Flu myth buster
Some people remain reluctant to roll up their sleeves and decline the vaccination because they believe it will give them the flu or believe other misconceptions about the flu.
Hopefully by reading our myth-busting flu facts you will feel more informed and confident in getting your flu jab and staying well this winter.
The myth: Having the flu vaccine gives you flu
The facts: No, it doesn’t. The injected flu vaccine that is given to adults contains inactivated flu viruses, so it can’t give you the flu.
Your arm may feel a bit sore where you were injected, and some people get a slight temperature and aching muscles for a couple of days afterwards, but other reactions are very rare.
The myth: Once you’ve had the flu vaccine, you’re protected for life
The facts: No, you aren’t. The viruses that cause the flu can change every year, so you also need a vaccination each year that matches the new viruses.
The vaccine usually provides protection for the duration for the duration of the flu season that year.
The myth: If I missed having the flu jab in October it’s too late to have it now
The facts: No, it’s not too late. It is better to have the flu vaccine as soon as it becomes available, but it’s always worth getting vaccinated before the flu comes around.
Since we don’t know when the flu will strike, the sooner you have the vaccine the better.
The myth: I’m on antibiotics therefore I can’t have the flu vaccine
The facts: Yes, you can get a flu vaccine while on antibiotics.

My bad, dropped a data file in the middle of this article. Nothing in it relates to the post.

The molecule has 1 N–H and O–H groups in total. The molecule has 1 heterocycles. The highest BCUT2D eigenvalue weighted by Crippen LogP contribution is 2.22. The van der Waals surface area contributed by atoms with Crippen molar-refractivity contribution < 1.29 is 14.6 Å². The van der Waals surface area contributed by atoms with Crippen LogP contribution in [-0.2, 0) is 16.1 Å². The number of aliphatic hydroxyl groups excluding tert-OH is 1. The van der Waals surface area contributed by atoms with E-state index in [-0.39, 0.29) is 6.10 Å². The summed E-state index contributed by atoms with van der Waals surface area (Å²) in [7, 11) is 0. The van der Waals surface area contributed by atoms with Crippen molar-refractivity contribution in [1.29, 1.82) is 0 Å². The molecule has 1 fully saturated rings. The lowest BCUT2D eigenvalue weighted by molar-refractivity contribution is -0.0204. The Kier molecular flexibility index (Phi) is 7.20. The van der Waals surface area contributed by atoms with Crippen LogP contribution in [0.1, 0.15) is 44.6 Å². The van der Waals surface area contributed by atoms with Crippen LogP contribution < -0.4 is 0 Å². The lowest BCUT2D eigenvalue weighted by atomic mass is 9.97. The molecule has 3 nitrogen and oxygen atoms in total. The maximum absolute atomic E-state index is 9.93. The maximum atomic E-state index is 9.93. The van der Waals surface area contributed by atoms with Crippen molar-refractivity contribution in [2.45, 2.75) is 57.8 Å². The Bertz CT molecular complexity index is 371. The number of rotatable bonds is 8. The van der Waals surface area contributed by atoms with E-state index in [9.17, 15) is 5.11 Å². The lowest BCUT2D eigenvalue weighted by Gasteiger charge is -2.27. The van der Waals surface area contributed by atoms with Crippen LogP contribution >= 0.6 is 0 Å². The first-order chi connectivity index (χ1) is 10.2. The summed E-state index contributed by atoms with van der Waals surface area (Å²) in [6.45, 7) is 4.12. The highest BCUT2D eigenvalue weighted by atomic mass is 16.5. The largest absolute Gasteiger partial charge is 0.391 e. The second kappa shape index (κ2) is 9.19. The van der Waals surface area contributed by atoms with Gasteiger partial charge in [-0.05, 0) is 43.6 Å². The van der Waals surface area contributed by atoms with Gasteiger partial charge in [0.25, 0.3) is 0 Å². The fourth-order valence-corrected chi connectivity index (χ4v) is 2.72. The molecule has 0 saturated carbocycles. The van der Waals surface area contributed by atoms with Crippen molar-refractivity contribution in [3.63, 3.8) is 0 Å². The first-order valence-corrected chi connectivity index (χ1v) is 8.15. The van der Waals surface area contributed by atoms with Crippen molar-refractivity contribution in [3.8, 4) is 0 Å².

The myth: The flu jab contains pork products
The facts: The flu jab does not contain any pork ingredient or gelatine and is ok for our Muslim colleagues to have.
The myth: I’ve had flu recently so I don’t need to be vaccinated
The facts: You need to have a flu jab even if you’ve already had flu recently.
Flu is caused by several viruses and the immunity your body has naturally developed after having flu will only protect against one of these strains.
Also, what you were laid low by might not necessarily have been flu.
The myth: Flu is just like having a heavy cold
The facts: While colds and flu share some similar symptoms (such as a blocked nose, sore throat, and high temperature), make no mistake – a bad bout of flu is much worse than a cold.
Colds cause more nasal problems than flu, while fever, fatigue and muscle aches are more likely and more severe with flu. If you get complications caused by the flu, you could become seriously ill.
Whereas cold symptoms normally develop over one or two days, flu symptoms come on suddenly and sometimes severely.
Cold sufferers usually begin to feel better after a couple of days while it takes around a week to recover from flu, although sufferers might feel tired for much longer.
The myth: I’m a health professional and I never get flu, so I don’t really need the vaccine
The facts: Vaccination isn’t just about keeping you safe and well, it’s about protecting those close to you – your colleagues and patients who may be more vulnerable to the effects of the virus. Just because you’ve not had flu before doesn’t mean you won’t get it this year.
The myth: The flu vaccine protects you straight away
The facts: It usually takes about 10 days for you to be protected against flu after you get jabbed so in theory, you could be vaccinated and then pick up the flu before you are fully protected.
That’s why it is best to get the vaccine as early as possible and before there are lots of flu viruses circulating.
The myth: flu vaccine will stop me from catching a cold
The facts: No, it won’t. The flu vaccine protects you again flu viruses. Colds are caused by other less serious viruses that are completely different from the flu.
You may well still get winter colds after getting the flu vaccine, but you’re much less likely to get flu itself. Flu is potentially a much more serious condition.